Alien was a masterwork, no doubt, but it has been so emulated and parodied that the edge I found so terrifying that first time around felt dulled and its pace seemed much more plodding than it was in my memory. Consequently, it was with some trepidation that I popped my corn and took a seat on my lockdown-couch to watch a new Russian Sci-Fi-Horror flick that seemed like it could so easily be yet another Alien wannabe. Shame on me for being a Doubting-Thomas. Despite sharing some common ground with its forbear, SPUTNIK (which roughly translates as ‘traveling companion’) is a highly original, tensely compelling and surprisingly intelligent addition to the genre and is all the more remarkable an achievement for being the first time out for feature director Egor Abramenko.
The screenplay, written by Oleg Malovichko and Andrei Zolotare, is set in 1983 towards the end of the Cold War era (the Cold War hadn’t quite cooled down yet as was evidenced a year after this film is set when American President Ronald Reagan made his infamous gaff during a microphone check for a radio interview. He accidentally sent the following message around the world - “My fellow Americans, I’m pleased to tell you today that I’ve signed legislation that will outlaw Russia forever. We begin bombing in five minutes.”) It’s against this political landscape that the Russian space agency (or is it the Russian military – it’s hard to tell the difference) attempt to conceal an incident in space that has resulted in the crash landing of the capsule, the death of one Cosmonaut and the quarantining of the mission’s Commander, Konstantin (Pyotr Fyodorov) at a secret base in the middle of nowhere. The base is under the command of Colonel Semiradov (Fyodor Bondarchuk) a seemingly urbane and reasonable officer who just wants to get to the truth about what happened out there. To help him achieve this he travels to Moscow to enlist the services of Tatyana Yuryevna Klimova (Oksana Akinshina) a neurophysiologist who’s in the process of being chewed out for her unconventional clinical practices. But, of course, these are exactly the skills that Semiradov needs.
When Tatyana arrives at the base, Semiradov is charming and welcoming in the way he gives her free reign of, as he puts it, ‘90% of the facility’. Are warning bells sounding? What’s the deal with that other 10%?
While the public media campaign is praising Konstantin as a national hero who will soon be paraded before the adoring crowds, the story back at the base is quite different. True to the title of the film, Konstantin has brought back a ‘traveling companion’ – a sleek, lithe deceptively cute looking creature that has taken up residence in the Cosmonaut’s oesophagus. Unlike Ridley Scott’s Chestburster, this creature has developed a symbiotic relationship with its host, able to come and go from its host’s body as it pleases. It’s this relationship that Tatyana wants to get to the bottom of and, in the process, starts to develop her own relationship with Konstantin. Is it real, or is it a strategy to get what she wants?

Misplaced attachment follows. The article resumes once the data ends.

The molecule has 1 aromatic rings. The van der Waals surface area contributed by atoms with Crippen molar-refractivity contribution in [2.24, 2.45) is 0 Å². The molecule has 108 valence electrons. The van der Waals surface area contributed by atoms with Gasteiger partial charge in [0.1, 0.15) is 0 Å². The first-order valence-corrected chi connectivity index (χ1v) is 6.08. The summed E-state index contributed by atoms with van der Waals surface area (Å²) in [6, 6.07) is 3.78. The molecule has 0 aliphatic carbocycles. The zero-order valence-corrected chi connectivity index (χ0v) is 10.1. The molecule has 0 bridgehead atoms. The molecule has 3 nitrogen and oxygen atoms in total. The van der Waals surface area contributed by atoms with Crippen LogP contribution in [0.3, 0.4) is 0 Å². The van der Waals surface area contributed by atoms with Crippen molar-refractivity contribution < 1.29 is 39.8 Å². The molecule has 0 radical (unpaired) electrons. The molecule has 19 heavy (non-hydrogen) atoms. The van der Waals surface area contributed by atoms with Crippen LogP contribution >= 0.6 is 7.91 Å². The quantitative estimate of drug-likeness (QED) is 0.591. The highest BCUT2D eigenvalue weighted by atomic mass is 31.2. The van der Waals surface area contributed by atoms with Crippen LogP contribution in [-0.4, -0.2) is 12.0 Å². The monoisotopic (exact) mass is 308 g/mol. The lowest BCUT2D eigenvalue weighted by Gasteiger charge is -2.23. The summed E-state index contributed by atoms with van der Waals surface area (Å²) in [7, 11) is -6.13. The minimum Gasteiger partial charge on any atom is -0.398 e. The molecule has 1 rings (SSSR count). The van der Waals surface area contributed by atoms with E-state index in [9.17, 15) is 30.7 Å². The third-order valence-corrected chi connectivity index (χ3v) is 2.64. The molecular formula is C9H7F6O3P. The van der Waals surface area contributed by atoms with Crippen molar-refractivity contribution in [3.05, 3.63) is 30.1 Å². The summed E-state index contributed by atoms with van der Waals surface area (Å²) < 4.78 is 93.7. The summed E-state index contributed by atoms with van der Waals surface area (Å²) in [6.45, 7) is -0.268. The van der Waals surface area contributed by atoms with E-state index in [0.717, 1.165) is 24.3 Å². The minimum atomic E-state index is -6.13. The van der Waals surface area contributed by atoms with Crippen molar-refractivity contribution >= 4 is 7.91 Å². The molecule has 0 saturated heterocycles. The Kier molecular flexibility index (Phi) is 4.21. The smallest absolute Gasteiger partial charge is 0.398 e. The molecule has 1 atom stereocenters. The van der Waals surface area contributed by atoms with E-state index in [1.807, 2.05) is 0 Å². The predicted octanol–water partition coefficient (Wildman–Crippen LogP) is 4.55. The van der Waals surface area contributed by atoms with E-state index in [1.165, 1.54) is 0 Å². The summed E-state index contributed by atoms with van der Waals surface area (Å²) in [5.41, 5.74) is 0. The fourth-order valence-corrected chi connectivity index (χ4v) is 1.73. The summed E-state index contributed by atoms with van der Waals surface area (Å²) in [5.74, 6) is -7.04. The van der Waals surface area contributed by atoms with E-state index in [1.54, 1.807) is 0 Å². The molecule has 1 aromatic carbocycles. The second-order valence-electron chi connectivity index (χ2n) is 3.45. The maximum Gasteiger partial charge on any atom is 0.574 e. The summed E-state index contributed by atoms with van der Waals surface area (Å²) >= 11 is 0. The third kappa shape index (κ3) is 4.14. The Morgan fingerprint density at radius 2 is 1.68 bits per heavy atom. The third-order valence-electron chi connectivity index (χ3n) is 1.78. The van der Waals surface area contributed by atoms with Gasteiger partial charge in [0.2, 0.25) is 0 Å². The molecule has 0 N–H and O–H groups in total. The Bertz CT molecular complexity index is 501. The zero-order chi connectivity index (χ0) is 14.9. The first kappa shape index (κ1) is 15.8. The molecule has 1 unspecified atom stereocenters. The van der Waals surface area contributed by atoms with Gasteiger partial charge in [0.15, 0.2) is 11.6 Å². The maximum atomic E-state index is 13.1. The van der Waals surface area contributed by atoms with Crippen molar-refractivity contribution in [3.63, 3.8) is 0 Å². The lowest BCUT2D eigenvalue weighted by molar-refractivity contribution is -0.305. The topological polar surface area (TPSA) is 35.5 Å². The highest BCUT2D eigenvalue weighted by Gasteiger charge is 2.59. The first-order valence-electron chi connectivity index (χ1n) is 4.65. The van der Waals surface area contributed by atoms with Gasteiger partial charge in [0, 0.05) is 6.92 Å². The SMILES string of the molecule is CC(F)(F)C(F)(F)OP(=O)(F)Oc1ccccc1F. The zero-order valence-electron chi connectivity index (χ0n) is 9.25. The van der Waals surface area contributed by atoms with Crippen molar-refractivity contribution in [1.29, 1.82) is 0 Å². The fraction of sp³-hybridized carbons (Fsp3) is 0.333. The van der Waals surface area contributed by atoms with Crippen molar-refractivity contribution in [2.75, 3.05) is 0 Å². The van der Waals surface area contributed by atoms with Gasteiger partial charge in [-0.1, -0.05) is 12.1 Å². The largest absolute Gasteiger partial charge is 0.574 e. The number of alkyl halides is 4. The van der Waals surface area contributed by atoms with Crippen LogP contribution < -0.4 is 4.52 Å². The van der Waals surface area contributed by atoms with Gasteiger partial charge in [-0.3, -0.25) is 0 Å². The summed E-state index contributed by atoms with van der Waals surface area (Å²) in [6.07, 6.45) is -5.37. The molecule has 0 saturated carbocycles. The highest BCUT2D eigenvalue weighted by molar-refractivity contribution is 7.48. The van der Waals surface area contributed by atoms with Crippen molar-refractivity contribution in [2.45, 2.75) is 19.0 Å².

I’ve seen this film promoted as ‘gory and nailbiting’ and as ‘one of the most suspenseful science fiction films in years’. Yes, it may be all those things – it has moments of horror that are well crafted and it creates them without resorting to an abundance of hokey old ‘scare tactics’, and its heartpounding score by Oleg Karpachev enhances the narrative in often chilling ways - but in the end SPUTNIK is much more than the sum of its horror-movie parts.. For me it succeeds much more as a psychological thriller. In many ways, it’s a three hander, exploring the tension between Tatyana, Konstantin and Semiradov. Each character is well drawn, complex and beautifully performed and the dynamic between the buttoned-up, duplicitous colonel, the loose-cannon, empathetic doctor and the arrogant but naïve cosmonaut is a volatile emotional cocktail.
But let’s not forget the creature. It may look cute from certain aspects, but its motivations are anything but. It’s much more than just a monster; a remarkable visual achievement designed by both the director and the team at the Russian visual effects studio, Main Road Post.
But the creature is not the only visual triumph. Mariya Slavina’s cold war production design perfectly sets the tone and Maxim Zhukov’s cinematography captures the mood and tantalises us with glimpses and hints of the creature in the early stages of the film but resists the temptation of going all ‘Godzilla’ on us when this alien visitor gets its moment in the frame. In fact, this kind of restraint through the film is what allows the characters and their psychology to be as much, if not more of our focus than the more traditional scary elements. But it’s not a film without its weaknesses. There’s a mysterious intercut story about an orphan child (Vitalya Korniyenko) that provides a counterpoint to Tatyana’s insistence on probing Konstantin’s emotional guilt about the boy he’s left behind while he pursues his heroic deeds. Obviously, these cutaways serve as a bit of a circuit breaker to the tension at the base, and the child’s story is compelling in tis own right, but it carries us to a kind of twist at the end that is unnecessarily ambiguous and doesn’t quite hit the note that it should. Nevertheless, this is an exciting debut for Abramenko made with skill and confidence and a clear vision for the telling of its story. I can’t wait to see what he does next.